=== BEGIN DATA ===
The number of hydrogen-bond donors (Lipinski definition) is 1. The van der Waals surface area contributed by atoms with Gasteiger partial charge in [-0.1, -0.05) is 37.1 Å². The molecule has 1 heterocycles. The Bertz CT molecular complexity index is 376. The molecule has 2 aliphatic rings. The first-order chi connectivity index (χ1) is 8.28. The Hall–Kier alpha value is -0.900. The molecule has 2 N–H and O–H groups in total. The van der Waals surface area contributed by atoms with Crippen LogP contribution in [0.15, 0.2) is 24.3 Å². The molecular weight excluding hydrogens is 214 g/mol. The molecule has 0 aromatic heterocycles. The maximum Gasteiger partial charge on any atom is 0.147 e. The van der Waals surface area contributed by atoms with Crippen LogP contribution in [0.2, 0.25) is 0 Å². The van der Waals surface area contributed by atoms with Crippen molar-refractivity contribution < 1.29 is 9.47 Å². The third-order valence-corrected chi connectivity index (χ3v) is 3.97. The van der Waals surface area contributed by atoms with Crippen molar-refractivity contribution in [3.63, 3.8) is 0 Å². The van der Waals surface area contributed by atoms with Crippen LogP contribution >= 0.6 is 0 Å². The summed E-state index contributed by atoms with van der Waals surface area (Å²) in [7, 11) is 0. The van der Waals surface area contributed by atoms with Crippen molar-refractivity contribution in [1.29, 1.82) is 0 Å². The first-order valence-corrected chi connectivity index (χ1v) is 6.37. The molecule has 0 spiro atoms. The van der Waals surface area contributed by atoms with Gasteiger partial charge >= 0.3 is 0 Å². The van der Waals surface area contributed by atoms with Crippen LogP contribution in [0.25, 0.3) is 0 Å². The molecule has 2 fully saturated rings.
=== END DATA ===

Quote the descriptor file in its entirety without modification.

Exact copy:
The number of hydrogen-bond donors (Lipinski definition) is 1. The van der Waals surface area contributed by atoms with Gasteiger partial charge in [-0.1, -0.05) is 37.1 Å². The molecule has 1 heterocycles. The Bertz CT molecular complexity index is 376. The molecule has 2 aliphatic rings. The first-order chi connectivity index (χ1) is 8.28. The Hall–Kier alpha value is -0.900. The molecule has 2 N–H and O–H groups in total. The van der Waals surface area contributed by atoms with Crippen LogP contribution in [0.15, 0.2) is 24.3 Å². The molecular weight excluding hydrogens is 214 g/mol. The molecule has 0 aromatic heterocycles. The maximum Gasteiger partial charge on any atom is 0.147 e. The van der Waals surface area contributed by atoms with Crippen LogP contribution in [0.2, 0.25) is 0 Å². The van der Waals surface area contributed by atoms with Crippen molar-refractivity contribution < 1.29 is 9.47 Å². The third-order valence-corrected chi connectivity index (χ3v) is 3.97. The van der Waals surface area contributed by atoms with Crippen molar-refractivity contribution in [3.63, 3.8) is 0 Å². The van der Waals surface area contributed by atoms with Crippen LogP contribution >= 0.6 is 0 Å². The summed E-state index contributed by atoms with van der Waals surface area (Å²) in [7, 11) is 0. The van der Waals surface area contributed by atoms with Crippen molar-refractivity contribution in [1.29, 1.82) is 0 Å². The first-order valence-corrected chi connectivity index (χ1v) is 6.37. The molecule has 0 spiro atoms. The van der Waals surface area contributed by atoms with Gasteiger partial charge >= 0.3 is 0 Å². The van der Waals surface area contributed by atoms with Crippen LogP contribution in [0.25, 0.3) is 0 Å². The molecule has 2 fully saturated rings.